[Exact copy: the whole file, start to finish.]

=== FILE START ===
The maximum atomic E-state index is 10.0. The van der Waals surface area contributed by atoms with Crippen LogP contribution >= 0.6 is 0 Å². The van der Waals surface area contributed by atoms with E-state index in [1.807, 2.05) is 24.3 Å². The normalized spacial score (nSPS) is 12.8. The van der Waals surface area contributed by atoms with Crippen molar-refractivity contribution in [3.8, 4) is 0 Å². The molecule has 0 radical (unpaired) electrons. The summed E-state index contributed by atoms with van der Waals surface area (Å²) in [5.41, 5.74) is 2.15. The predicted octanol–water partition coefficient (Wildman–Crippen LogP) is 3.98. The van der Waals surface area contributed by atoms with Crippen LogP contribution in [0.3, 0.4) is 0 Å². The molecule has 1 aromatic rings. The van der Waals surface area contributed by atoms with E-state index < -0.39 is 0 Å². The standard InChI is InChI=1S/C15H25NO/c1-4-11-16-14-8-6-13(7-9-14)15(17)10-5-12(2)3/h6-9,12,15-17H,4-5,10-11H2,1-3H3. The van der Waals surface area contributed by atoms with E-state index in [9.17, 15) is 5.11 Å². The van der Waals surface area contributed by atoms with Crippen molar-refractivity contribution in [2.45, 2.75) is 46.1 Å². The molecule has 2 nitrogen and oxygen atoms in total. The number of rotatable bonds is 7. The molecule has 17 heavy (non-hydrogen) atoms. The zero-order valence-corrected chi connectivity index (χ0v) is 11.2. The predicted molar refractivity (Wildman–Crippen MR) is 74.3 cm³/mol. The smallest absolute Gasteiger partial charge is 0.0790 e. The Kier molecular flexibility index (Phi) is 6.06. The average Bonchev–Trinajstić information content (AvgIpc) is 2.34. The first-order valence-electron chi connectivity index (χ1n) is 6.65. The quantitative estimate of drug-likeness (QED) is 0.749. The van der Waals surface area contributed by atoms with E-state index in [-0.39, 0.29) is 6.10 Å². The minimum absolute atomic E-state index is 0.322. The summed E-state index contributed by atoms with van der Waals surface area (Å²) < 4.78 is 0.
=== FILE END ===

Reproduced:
The maximum atomic E-state index is 10.0. The van der Waals surface area contributed by atoms with Crippen LogP contribution >= 0.6 is 0 Å². The van der Waals surface area contributed by atoms with E-state index in [1.807, 2.05) is 24.3 Å². The normalized spacial score (nSPS) is 12.8. The van der Waals surface area contributed by atoms with Crippen molar-refractivity contribution in [3.8, 4) is 0 Å². The molecule has 0 radical (unpaired) electrons. The summed E-state index contributed by atoms with van der Waals surface area (Å²) in [5.41, 5.74) is 2.15. The predicted octanol–water partition coefficient (Wildman–Crippen LogP) is 3.98. The van der Waals surface area contributed by atoms with Crippen LogP contribution in [0.3, 0.4) is 0 Å². The molecule has 1 aromatic rings. The van der Waals surface area contributed by atoms with E-state index < -0.39 is 0 Å². The standard InChI is InChI=1S/C15H25NO/c1-4-11-16-14-8-6-13(7-9-14)15(17)10-5-12(2)3/h6-9,12,15-17H,4-5,10-11H2,1-3H3. The van der Waals surface area contributed by atoms with E-state index in [9.17, 15) is 5.11 Å². The van der Waals surface area contributed by atoms with Crippen molar-refractivity contribution in [2.45, 2.75) is 46.1 Å². The molecule has 2 nitrogen and oxygen atoms in total. The number of rotatable bonds is 7. The molecule has 17 heavy (non-hydrogen) atoms. The zero-order valence-corrected chi connectivity index (χ0v) is 11.2. The predicted molar refractivity (Wildman–Crippen MR) is 74.3 cm³/mol. The smallest absolute Gasteiger partial charge is 0.0790 e. The Kier molecular flexibility index (Phi) is 6.06. The average Bonchev–Trinajstić information content (AvgIpc) is 2.34. The first-order valence-electron chi connectivity index (χ1n) is 6.65. The quantitative estimate of drug-likeness (QED) is 0.749. The van der Waals surface area contributed by atoms with E-state index in [-0.39, 0.29) is 6.10 Å². The minimum absolute atomic E-state index is 0.322. The summed E-state index contributed by atoms with van der Waals surface area (Å²) < 4.78 is 0.